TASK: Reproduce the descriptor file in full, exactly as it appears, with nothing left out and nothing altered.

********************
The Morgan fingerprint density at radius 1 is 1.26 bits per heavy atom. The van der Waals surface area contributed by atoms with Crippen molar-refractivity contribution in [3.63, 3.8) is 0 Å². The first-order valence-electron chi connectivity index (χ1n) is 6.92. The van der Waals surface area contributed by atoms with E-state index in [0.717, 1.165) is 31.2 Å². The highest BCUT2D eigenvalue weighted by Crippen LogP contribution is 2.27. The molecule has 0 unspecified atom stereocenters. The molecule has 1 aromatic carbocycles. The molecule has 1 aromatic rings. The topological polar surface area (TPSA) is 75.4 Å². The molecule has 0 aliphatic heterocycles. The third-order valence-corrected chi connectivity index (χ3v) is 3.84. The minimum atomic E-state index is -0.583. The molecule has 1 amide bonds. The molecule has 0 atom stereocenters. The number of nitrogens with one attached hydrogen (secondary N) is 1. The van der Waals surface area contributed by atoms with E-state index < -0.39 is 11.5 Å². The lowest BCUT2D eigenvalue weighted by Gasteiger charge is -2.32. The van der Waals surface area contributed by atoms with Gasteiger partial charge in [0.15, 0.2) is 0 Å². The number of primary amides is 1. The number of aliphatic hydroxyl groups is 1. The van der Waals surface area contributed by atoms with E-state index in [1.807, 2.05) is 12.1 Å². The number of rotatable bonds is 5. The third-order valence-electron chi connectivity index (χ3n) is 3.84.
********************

The Morgan fingerprint density at radius 1 is 1.26 bits per heavy atom. The van der Waals surface area contributed by atoms with Crippen molar-refractivity contribution in [3.63, 3.8) is 0 Å². The first-order valence-electron chi connectivity index (χ1n) is 6.92. The van der Waals surface area contributed by atoms with E-state index in [0.717, 1.165) is 31.2 Å². The highest BCUT2D eigenvalue weighted by Crippen LogP contribution is 2.27. The molecule has 0 unspecified atom stereocenters. The molecule has 1 aromatic carbocycles. The molecule has 1 aromatic rings. The topological polar surface area (TPSA) is 75.4 Å². The molecule has 0 aliphatic heterocycles. The third-order valence-corrected chi connectivity index (χ3v) is 3.84. The minimum atomic E-state index is -0.583. The molecule has 1 amide bonds. The molecule has 0 atom stereocenters. The number of nitrogens with one attached hydrogen (secondary N) is 1. The van der Waals surface area contributed by atoms with E-state index < -0.39 is 11.5 Å². The lowest BCUT2D eigenvalue weighted by Gasteiger charge is -2.32. The van der Waals surface area contributed by atoms with Gasteiger partial charge in [0.15, 0.2) is 0 Å². The number of primary amides is 1. The number of aliphatic hydroxyl groups is 1. The van der Waals surface area contributed by atoms with E-state index in [1.807, 2.05) is 12.1 Å². The number of rotatable bonds is 5. The third-order valence-electron chi connectivity index (χ3n) is 3.84.